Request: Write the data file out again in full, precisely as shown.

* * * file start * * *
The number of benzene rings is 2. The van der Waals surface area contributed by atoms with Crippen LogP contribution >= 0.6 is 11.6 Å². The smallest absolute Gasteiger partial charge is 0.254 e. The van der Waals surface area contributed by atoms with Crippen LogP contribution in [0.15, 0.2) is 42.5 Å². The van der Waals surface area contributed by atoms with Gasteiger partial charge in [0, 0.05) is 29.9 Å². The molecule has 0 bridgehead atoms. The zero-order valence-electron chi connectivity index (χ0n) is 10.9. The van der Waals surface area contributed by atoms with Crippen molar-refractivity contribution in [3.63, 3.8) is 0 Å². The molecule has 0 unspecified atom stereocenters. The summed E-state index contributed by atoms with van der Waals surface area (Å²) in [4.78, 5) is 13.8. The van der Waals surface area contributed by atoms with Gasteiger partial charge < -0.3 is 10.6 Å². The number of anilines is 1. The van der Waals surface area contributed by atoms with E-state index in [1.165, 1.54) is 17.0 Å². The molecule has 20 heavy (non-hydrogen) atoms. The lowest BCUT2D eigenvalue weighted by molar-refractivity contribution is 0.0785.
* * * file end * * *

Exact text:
The number of benzene rings is 2. The van der Waals surface area contributed by atoms with Crippen LogP contribution >= 0.6 is 11.6 Å². The smallest absolute Gasteiger partial charge is 0.254 e. The van der Waals surface area contributed by atoms with Crippen LogP contribution in [0.15, 0.2) is 42.5 Å². The van der Waals surface area contributed by atoms with Gasteiger partial charge in [0, 0.05) is 29.9 Å². The molecule has 0 bridgehead atoms. The zero-order valence-electron chi connectivity index (χ0n) is 10.9. The van der Waals surface area contributed by atoms with Crippen molar-refractivity contribution in [3.63, 3.8) is 0 Å². The molecule has 0 unspecified atom stereocenters. The summed E-state index contributed by atoms with van der Waals surface area (Å²) in [4.78, 5) is 13.8. The van der Waals surface area contributed by atoms with Gasteiger partial charge < -0.3 is 10.6 Å². The number of anilines is 1. The van der Waals surface area contributed by atoms with E-state index in [1.165, 1.54) is 17.0 Å². The molecule has 20 heavy (non-hydrogen) atoms. The lowest BCUT2D eigenvalue weighted by molar-refractivity contribution is 0.0785.